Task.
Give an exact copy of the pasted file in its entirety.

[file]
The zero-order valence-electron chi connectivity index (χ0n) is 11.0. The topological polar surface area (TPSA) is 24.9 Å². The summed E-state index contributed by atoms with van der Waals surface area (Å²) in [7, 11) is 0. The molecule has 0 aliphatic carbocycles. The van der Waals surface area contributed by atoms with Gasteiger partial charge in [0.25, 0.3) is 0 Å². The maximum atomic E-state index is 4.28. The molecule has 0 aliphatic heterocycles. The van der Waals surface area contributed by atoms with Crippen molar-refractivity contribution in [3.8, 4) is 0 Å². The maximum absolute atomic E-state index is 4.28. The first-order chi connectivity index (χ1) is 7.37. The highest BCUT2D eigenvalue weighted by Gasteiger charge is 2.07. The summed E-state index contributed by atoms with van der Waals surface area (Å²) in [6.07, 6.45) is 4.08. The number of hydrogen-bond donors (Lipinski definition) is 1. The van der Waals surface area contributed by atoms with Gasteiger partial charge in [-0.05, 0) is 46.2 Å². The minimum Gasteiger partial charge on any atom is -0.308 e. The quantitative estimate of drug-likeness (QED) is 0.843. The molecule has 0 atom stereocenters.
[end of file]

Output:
The zero-order valence-electron chi connectivity index (χ0n) is 11.0. The topological polar surface area (TPSA) is 24.9 Å². The summed E-state index contributed by atoms with van der Waals surface area (Å²) in [7, 11) is 0. The molecule has 0 aliphatic carbocycles. The van der Waals surface area contributed by atoms with Gasteiger partial charge in [0.25, 0.3) is 0 Å². The maximum atomic E-state index is 4.28. The molecule has 0 aliphatic heterocycles. The van der Waals surface area contributed by atoms with Crippen molar-refractivity contribution in [3.8, 4) is 0 Å². The maximum absolute atomic E-state index is 4.28. The first-order chi connectivity index (χ1) is 7.37. The highest BCUT2D eigenvalue weighted by Gasteiger charge is 2.07. The summed E-state index contributed by atoms with van der Waals surface area (Å²) in [6.07, 6.45) is 4.08. The number of hydrogen-bond donors (Lipinski definition) is 1. The van der Waals surface area contributed by atoms with Gasteiger partial charge in [-0.05, 0) is 46.2 Å². The minimum Gasteiger partial charge on any atom is -0.308 e. The quantitative estimate of drug-likeness (QED) is 0.843. The molecule has 0 atom stereocenters.